Photography: Rebecca Oliver

On a wet Saturday afternoon at the Tate, making my way through the quiet galleries of the 2nd floor, I find myself following the hum of heavy bass and stumbling into a set by MC MANGA SAINT HILARE. A member of the pioneering grime crew Roll Deep, Manga is here spitting bars alongside DAPZ ON THE MAP from Birmingham and two of Liverpool’s own, KOJ and P3LZ. These performances mark the end of an all-day event and exhibition produced by On Record, a programme that celebrates Black music and its place in Merseyside over the last 70 years. Today, GRIME>PUNK is exploring the parallels between these two subcultures as a response to Lucy McKenzie’s new show, currently on display at the Tate. With grime’s socially conscious lyricism, disruptive nature and DIY origins, is it fair to call grime the new punk?

Before taking to the stage, Manga and Koj are joined by journalist Hyperfrank, Fashion Programme Lead at LJMU Andrew Ibi, and DJ G33 for a panel discussion tracing the history and culture of grime. Looking back to the early 2000s and the genre’s evolution from UK garage music, there is a nostalgic pang in the air. Manga and Hyperfrank were there at the beginning, they witnessed friends rapping over beats blaring from a phone at the back of the bus and were intimately acquainted with the pirate radio shows that proved pivotal in getting tracks out there. In order to be accessible, everything was home produced. Loud, provocative and political. It is here where parallels with punk appear most potent.

ON RECORD: GRIME>PUNK Image 2

Like many subcultures, grime thrives sitting at the intersection of music, fashion and art, cradling a close-knit creative community in its lap. You can see that community within this room. On display are unique garments fusing grime and punk aesthetics, created in an earlier workshop led by Ibi. He reminds us of the important role fashion can play in resistance against hostile systems, offering alternative images in opposition to mainstream trends and political views. Hanging on the gallery walls are photographs by Anthony Wilde, shining an unvarnished spotlight on those who make up the grime scene in Liverpool. These sit adjacent to striking paintings by Sumuyya Khader. With flattened perspectives and bright, life-affirming colours, they are, in the same vein, a celebration of Black joy in the everyday.

To those who aren’t familiar with it, the fast pace, aggressive beats and inflamed lyrics of grime may not make for easy listening, and nor should it. “Grime was born out of rejection,” Koj reminds us. It comes from a place of struggle and frustration; a means of expression for those who are so often pushed to the peripheries. The discussion reaches its apex in its final ten minutes as the question of authenticity finally arises. With Skepta having won a Mercury Prize and Stormzy headlining Glastonbury in 2019, grime has achieved a level of commercial success that was once unimaginable. Considering its origins and anti-establishment ethos, can it still claim the badge of authenticity? This event is, after all, taking place at the Tate, a cultural conduit of the middle classes.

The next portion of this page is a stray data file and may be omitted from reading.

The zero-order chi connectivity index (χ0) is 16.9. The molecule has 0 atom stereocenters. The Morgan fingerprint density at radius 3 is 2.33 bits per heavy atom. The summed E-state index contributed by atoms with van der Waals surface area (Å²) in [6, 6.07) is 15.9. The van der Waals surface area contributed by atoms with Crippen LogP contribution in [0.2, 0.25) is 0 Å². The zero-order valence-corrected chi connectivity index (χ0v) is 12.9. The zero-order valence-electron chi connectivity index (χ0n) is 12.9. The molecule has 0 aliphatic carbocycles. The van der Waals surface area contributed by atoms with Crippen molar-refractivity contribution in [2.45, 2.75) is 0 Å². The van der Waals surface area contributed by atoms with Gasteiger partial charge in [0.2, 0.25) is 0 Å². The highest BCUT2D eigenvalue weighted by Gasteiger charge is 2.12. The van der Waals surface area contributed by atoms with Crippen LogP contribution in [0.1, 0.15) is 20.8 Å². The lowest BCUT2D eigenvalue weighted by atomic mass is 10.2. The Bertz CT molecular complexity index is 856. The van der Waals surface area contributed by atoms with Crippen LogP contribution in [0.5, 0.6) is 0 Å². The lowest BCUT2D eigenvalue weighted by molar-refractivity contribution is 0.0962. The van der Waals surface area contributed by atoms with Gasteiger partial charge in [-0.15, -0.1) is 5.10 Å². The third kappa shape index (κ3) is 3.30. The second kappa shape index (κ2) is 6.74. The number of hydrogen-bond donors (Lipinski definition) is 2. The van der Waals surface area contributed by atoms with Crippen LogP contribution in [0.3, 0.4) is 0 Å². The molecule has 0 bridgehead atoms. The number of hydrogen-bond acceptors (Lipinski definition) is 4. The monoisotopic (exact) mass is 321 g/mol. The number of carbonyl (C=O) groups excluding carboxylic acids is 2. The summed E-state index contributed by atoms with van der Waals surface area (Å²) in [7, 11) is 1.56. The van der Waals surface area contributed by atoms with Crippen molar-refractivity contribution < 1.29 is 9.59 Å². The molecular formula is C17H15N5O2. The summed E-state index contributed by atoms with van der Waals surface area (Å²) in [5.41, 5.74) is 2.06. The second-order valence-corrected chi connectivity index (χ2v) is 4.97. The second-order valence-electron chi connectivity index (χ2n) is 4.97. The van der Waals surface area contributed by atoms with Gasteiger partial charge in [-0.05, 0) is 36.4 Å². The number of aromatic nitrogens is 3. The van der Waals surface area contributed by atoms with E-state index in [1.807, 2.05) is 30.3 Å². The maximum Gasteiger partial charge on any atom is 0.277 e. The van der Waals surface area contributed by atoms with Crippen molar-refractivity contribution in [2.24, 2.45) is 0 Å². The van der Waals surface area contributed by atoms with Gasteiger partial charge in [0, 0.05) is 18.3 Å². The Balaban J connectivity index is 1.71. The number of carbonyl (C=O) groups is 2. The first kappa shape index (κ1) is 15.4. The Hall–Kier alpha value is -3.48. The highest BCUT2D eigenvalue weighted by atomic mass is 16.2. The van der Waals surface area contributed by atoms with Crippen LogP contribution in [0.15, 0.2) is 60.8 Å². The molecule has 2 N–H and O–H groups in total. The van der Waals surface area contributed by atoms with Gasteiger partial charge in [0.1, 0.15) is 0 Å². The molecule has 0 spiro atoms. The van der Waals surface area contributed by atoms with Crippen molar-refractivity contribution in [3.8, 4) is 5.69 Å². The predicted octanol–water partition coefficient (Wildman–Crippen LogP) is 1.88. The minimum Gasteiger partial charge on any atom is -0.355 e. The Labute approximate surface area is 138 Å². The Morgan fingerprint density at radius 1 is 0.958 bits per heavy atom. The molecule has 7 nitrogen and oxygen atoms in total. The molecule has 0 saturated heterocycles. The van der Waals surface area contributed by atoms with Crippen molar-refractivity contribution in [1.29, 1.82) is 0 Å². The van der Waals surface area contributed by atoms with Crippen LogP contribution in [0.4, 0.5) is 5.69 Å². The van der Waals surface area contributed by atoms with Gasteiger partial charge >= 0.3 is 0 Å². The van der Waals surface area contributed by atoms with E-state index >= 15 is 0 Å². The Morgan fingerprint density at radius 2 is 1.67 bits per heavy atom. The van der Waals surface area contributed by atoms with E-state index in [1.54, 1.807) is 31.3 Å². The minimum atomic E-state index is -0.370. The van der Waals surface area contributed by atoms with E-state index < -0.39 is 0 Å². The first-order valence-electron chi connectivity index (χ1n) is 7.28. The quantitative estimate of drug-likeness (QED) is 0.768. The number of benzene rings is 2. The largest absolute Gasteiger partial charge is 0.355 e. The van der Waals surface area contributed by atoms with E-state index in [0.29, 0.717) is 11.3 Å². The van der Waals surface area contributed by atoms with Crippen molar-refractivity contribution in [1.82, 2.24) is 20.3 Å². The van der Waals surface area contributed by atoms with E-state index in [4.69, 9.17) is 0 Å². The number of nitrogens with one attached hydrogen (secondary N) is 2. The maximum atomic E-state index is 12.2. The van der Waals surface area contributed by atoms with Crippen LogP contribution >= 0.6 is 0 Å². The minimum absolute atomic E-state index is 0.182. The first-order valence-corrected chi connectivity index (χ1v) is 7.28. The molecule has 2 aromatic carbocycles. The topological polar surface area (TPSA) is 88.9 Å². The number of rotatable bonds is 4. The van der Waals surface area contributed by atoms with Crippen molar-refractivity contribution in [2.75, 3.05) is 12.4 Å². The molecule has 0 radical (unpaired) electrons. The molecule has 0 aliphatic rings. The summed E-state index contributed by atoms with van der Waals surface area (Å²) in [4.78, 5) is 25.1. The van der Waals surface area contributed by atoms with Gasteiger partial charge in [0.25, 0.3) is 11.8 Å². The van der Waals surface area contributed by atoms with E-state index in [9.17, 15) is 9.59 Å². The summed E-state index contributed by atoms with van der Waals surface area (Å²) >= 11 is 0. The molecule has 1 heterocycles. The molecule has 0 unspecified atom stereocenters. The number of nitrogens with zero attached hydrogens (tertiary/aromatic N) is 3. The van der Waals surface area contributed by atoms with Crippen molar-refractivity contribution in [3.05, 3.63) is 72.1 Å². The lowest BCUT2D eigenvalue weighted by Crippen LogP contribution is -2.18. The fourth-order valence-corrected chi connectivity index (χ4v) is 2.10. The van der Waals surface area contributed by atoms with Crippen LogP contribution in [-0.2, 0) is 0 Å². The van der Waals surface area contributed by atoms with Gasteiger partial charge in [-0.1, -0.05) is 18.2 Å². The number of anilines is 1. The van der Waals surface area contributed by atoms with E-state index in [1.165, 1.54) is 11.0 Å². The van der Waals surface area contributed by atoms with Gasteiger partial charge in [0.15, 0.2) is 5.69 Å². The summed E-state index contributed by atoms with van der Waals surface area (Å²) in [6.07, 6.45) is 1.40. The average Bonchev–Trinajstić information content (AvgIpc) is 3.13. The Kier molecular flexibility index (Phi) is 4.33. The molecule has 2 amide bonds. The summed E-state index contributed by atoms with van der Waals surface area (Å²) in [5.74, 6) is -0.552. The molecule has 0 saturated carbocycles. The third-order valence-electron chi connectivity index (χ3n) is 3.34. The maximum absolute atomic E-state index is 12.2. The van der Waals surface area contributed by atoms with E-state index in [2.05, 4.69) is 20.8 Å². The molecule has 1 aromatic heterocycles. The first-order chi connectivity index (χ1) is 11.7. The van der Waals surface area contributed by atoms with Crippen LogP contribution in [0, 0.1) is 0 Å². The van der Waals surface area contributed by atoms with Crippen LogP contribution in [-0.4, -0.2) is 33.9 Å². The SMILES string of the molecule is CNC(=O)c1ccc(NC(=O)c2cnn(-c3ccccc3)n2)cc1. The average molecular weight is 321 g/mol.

ON RECORD: GRIME>PUNK Image 2

The question seems almost irrelevant. “It’s a cyclical thing” Manga shrugs. Boom and bust. All of the guests appear more focussed on doing what they enjoy and cultivating a community within that. “It’s about passing the mic […] and anyway I’m still poor,” he adds, the room laughing along.

Local rapper P3Lz is the first one to takes to the stage. By far the youngest here, at just 17, her somewhat insular demeanour is countered by her hypnotic flow and confrontational yet confessional lyrics. By the end of the performances, Manga gathers the whole room together, surrounding him in the centre. Arms are in the air and smiles line faces. Everything presented today, from DJ G33’s beats at 140bpm to Sumuyya’s bold paintings, act as a vessel of raw expression. There is a sense of resistance through simply existing proudly within a system that seeks to diminish your experience. That’s a pretty punk thing to do.

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